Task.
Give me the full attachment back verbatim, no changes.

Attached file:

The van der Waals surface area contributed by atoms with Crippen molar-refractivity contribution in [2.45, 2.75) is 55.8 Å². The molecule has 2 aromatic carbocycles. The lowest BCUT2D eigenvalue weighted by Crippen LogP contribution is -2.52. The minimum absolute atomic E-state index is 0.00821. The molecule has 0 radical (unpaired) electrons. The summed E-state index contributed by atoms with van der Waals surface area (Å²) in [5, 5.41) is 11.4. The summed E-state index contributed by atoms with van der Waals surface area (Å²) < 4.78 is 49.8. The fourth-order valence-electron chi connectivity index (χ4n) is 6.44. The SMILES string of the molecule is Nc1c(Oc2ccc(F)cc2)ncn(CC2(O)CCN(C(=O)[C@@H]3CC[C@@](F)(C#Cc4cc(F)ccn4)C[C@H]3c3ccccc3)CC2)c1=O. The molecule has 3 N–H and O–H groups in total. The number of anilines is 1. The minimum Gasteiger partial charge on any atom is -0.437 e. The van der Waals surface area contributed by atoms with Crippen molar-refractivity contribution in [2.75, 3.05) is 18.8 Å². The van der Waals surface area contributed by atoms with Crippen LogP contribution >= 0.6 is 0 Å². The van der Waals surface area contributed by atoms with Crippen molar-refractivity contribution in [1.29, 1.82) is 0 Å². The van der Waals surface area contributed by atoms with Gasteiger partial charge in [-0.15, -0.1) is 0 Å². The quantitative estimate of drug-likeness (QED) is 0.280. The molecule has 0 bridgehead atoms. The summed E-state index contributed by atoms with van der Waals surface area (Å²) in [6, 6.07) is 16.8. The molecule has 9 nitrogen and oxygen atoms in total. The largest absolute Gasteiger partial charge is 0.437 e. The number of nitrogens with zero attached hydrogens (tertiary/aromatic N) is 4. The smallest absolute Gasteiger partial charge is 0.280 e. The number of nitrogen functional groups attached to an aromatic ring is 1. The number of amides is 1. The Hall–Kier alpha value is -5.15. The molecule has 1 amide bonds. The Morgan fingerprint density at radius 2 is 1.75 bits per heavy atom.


The van der Waals surface area contributed by atoms with Crippen molar-refractivity contribution in [2.45, 2.75) is 55.8 Å². The molecule has 2 aromatic carbocycles. The lowest BCUT2D eigenvalue weighted by Crippen LogP contribution is -2.52. The minimum absolute atomic E-state index is 0.00821. The molecule has 0 radical (unpaired) electrons. The summed E-state index contributed by atoms with van der Waals surface area (Å²) in [5, 5.41) is 11.4. The summed E-state index contributed by atoms with van der Waals surface area (Å²) < 4.78 is 49.8. The fourth-order valence-electron chi connectivity index (χ4n) is 6.44. The SMILES string of the molecule is Nc1c(Oc2ccc(F)cc2)ncn(CC2(O)CCN(C(=O)[C@@H]3CC[C@@](F)(C#Cc4cc(F)ccn4)C[C@H]3c3ccccc3)CC2)c1=O. The molecule has 3 N–H and O–H groups in total. The number of anilines is 1. The minimum Gasteiger partial charge on any atom is -0.437 e. The van der Waals surface area contributed by atoms with Crippen molar-refractivity contribution in [2.75, 3.05) is 18.8 Å². The van der Waals surface area contributed by atoms with Crippen LogP contribution >= 0.6 is 0 Å². The van der Waals surface area contributed by atoms with Crippen molar-refractivity contribution in [1.29, 1.82) is 0 Å². The van der Waals surface area contributed by atoms with Gasteiger partial charge in [-0.15, -0.1) is 0 Å². The quantitative estimate of drug-likeness (QED) is 0.280. The molecule has 0 bridgehead atoms. The summed E-state index contributed by atoms with van der Waals surface area (Å²) in [6, 6.07) is 16.8. The molecule has 9 nitrogen and oxygen atoms in total. The largest absolute Gasteiger partial charge is 0.437 e. The number of nitrogens with zero attached hydrogens (tertiary/aromatic N) is 4. The smallest absolute Gasteiger partial charge is 0.280 e. The number of nitrogen functional groups attached to an aromatic ring is 1. The number of amides is 1. The Hall–Kier alpha value is -5.15. The molecule has 1 amide bonds. The Morgan fingerprint density at radius 2 is 1.75 bits per heavy atom.